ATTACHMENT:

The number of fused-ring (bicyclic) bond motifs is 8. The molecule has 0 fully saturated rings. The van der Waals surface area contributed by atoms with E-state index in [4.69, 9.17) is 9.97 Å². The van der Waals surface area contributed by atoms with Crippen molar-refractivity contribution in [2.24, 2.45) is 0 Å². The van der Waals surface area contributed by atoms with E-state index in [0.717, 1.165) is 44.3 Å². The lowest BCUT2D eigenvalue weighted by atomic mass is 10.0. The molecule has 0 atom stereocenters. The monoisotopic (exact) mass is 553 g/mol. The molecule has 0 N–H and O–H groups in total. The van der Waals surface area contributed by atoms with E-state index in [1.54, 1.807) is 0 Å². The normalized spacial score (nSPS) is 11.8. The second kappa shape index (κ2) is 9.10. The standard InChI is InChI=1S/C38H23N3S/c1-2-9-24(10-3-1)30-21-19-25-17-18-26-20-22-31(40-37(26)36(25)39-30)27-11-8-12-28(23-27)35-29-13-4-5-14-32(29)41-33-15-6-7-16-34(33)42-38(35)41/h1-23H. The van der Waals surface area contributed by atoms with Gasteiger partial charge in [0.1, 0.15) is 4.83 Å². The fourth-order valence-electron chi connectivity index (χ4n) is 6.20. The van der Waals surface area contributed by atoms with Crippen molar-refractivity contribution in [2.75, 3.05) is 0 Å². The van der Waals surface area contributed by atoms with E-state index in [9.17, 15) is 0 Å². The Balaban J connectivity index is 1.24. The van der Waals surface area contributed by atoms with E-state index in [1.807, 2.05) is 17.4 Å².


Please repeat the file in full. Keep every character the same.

The number of fused-ring (bicyclic) bond motifs is 8. The molecule has 0 fully saturated rings. The van der Waals surface area contributed by atoms with E-state index in [4.69, 9.17) is 9.97 Å². The van der Waals surface area contributed by atoms with Crippen molar-refractivity contribution in [2.24, 2.45) is 0 Å². The van der Waals surface area contributed by atoms with E-state index in [0.717, 1.165) is 44.3 Å². The lowest BCUT2D eigenvalue weighted by atomic mass is 10.0. The molecule has 0 atom stereocenters. The monoisotopic (exact) mass is 553 g/mol. The molecule has 0 N–H and O–H groups in total. The van der Waals surface area contributed by atoms with E-state index in [1.54, 1.807) is 0 Å². The normalized spacial score (nSPS) is 11.8. The second kappa shape index (κ2) is 9.10. The standard InChI is InChI=1S/C38H23N3S/c1-2-9-24(10-3-1)30-21-19-25-17-18-26-20-22-31(40-37(26)36(25)39-30)27-11-8-12-28(23-27)35-29-13-4-5-14-32(29)41-33-15-6-7-16-34(33)42-38(35)41/h1-23H. The van der Waals surface area contributed by atoms with Gasteiger partial charge in [0.1, 0.15) is 4.83 Å². The fourth-order valence-electron chi connectivity index (χ4n) is 6.20. The van der Waals surface area contributed by atoms with Crippen molar-refractivity contribution in [2.75, 3.05) is 0 Å². The van der Waals surface area contributed by atoms with E-state index in [9.17, 15) is 0 Å². The Balaban J connectivity index is 1.24. The van der Waals surface area contributed by atoms with E-state index in [1.807, 2.05) is 17.4 Å².